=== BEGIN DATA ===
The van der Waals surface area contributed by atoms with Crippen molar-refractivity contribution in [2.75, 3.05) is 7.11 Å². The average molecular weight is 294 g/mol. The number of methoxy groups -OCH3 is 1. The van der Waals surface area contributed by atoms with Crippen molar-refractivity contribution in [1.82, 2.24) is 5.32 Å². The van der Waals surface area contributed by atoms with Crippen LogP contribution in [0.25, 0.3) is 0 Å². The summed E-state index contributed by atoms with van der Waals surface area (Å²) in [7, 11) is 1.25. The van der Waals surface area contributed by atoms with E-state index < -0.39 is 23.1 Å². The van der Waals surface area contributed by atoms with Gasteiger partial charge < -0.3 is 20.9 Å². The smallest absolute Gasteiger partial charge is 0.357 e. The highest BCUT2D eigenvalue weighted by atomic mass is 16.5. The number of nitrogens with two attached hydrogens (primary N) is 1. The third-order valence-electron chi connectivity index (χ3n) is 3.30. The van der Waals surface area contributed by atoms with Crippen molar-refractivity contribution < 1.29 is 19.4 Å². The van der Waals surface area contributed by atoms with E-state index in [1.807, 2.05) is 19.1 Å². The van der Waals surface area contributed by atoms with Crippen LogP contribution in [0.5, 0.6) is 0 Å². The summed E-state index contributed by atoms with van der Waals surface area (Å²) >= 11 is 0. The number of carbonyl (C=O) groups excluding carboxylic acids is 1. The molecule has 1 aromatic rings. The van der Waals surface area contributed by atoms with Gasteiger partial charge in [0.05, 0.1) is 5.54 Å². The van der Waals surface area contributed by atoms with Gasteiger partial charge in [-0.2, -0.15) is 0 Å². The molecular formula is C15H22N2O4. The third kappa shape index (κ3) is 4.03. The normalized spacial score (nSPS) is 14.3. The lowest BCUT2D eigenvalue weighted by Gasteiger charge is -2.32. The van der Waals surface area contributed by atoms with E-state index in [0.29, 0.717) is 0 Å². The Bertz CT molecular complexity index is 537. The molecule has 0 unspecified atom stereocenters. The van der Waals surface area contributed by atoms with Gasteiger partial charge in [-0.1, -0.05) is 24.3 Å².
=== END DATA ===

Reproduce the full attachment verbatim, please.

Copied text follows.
The van der Waals surface area contributed by atoms with Crippen molar-refractivity contribution in [2.75, 3.05) is 7.11 Å². The average molecular weight is 294 g/mol. The number of methoxy groups -OCH3 is 1. The van der Waals surface area contributed by atoms with Crippen molar-refractivity contribution in [1.82, 2.24) is 5.32 Å². The van der Waals surface area contributed by atoms with Crippen LogP contribution in [0.25, 0.3) is 0 Å². The summed E-state index contributed by atoms with van der Waals surface area (Å²) in [7, 11) is 1.25. The van der Waals surface area contributed by atoms with E-state index < -0.39 is 23.1 Å². The van der Waals surface area contributed by atoms with Gasteiger partial charge < -0.3 is 20.9 Å². The smallest absolute Gasteiger partial charge is 0.357 e. The highest BCUT2D eigenvalue weighted by atomic mass is 16.5. The number of nitrogens with two attached hydrogens (primary N) is 1. The third-order valence-electron chi connectivity index (χ3n) is 3.30. The van der Waals surface area contributed by atoms with Crippen molar-refractivity contribution < 1.29 is 19.4 Å². The van der Waals surface area contributed by atoms with E-state index in [1.807, 2.05) is 19.1 Å². The van der Waals surface area contributed by atoms with Crippen LogP contribution in [0.5, 0.6) is 0 Å². The summed E-state index contributed by atoms with van der Waals surface area (Å²) >= 11 is 0. The number of carbonyl (C=O) groups excluding carboxylic acids is 1. The molecule has 1 aromatic rings. The van der Waals surface area contributed by atoms with Gasteiger partial charge in [0.05, 0.1) is 5.54 Å². The van der Waals surface area contributed by atoms with Gasteiger partial charge in [-0.2, -0.15) is 0 Å². The molecular formula is C15H22N2O4. The third kappa shape index (κ3) is 4.03. The normalized spacial score (nSPS) is 14.3. The lowest BCUT2D eigenvalue weighted by Gasteiger charge is -2.32. The van der Waals surface area contributed by atoms with E-state index in [0.29, 0.717) is 0 Å². The Bertz CT molecular complexity index is 537. The molecule has 0 unspecified atom stereocenters. The van der Waals surface area contributed by atoms with Gasteiger partial charge in [-0.1, -0.05) is 24.3 Å².